Williams, Alanna

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    Uncovering and mapping place attachment in small cities
    (TTRA Canada, 2016-09-26) Vaugeois, Nicole; Williams, Alanna; Karsten, Sharon; Shaw, Pamela
    Understanding the connections that visitors and residents have to places is critically important for tourism development. Aided with this knowledge, authentic experiences can be developed, stories can be uncovered and told, and resident perspectives can be identified. This paper describes a case study to uncover and map place attachment in three small cities in Western Canada. The project was conducted in the cities of Courtenay, Port Alberni and Nanaimo, BC. A one day “walk about” in each community was used to record 1.5 minute videos (n=85) of residents speaking about a place in their downtown core where they felt connected to. These videos were then uploaded to Arc GIS resulting in the first layer of a dynamic map for each community. Findings were analyzed using content analysis and data visualization techniques. The findings suggest cultural mapping practices can aid in the design and promotion of tourism experiences.
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    Placemaking through deep cultural mapping: The Where is Here? project
    (World Leisure Centre of Excellence in Sustainability and Innovation at Vancouver Island University, 2016-12) Vaugeois, Nicole; Rosser, Sunny; Karsten, Sharon; Williams, Alanna; Shaw, Pamela
    One of the most visible avenues used by small cities to retain competitiveness can be seen in the attempts to revitalize their downtown areas to create places and spaces enjoyed and valued by residents and visitors. Formerly recognized as the heart or centre of small cities, many downtown areas have suffered due to urban sprawl and a loss of connectedness or familiarity among new residents. While efforts to address downtown revitalization are evident such as the creation of public spaces, events and support for small businesses, there remains a need to understand if, and how, residents in small cities value their downtown areas. Small cities are increasingly turning to cultural mapping as a way to identify the assets and values associated to the places and spaces within their boundaries. This case study highlights the Where is Here? project, an innovative initiative to develop cultural maps in three small cities on Vancouver Island, British Columbia, namely in the cities of Nanaimo, Port Alberni and Courtenay. The cultural mapping process included the active participation of local citizens, business owners, municipal development leaders, arts and culture associations, and Aboriginal groups. Three public engagement events or “walk abouts” were coordinated where 85 videos were captured of residents speaking to the places that they felt most connected to in their downtown core. The videos were shared widely in digital form on the project website and collectively, uncovered deep layers of meaning associated to a variety of downtown places. Leisure emerged as a central and embedded theme in the connect spots shared both in terms of the venues profiled and the experiences of residents. Leisure researchers may play a critical role in supporting small city place making initiatives by uncovering and mapping how residents engage with places and spaces within their leisure. Cultural mapping may provide a tool to leisure researchers to aid in these investigations.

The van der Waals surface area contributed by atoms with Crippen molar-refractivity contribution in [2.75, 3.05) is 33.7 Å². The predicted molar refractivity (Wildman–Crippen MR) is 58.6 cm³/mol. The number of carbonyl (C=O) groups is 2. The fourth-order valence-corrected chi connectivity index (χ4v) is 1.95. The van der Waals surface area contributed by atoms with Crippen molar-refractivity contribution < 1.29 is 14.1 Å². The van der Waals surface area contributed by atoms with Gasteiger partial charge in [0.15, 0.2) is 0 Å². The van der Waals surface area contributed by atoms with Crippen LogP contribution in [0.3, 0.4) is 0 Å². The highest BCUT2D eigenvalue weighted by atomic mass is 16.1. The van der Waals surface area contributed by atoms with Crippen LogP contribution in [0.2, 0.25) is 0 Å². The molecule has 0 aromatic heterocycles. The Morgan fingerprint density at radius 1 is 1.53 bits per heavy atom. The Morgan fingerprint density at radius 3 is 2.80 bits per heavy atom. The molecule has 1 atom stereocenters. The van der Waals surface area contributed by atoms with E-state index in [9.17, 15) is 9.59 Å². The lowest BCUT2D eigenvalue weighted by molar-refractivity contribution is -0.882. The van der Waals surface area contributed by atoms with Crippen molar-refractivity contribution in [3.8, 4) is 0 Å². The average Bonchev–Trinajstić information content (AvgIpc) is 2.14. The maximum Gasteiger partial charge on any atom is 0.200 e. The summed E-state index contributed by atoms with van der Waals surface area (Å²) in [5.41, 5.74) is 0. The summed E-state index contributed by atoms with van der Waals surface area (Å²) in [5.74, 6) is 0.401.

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    UnSettling downtowns
    (Electronic version published by Vancouver Island University, 2017-05) Williams, Alanna; Vaugeois, Nicole
    Presentation of VIU's cultural mapping project, with the focus on downtown Nanaimo, B.C.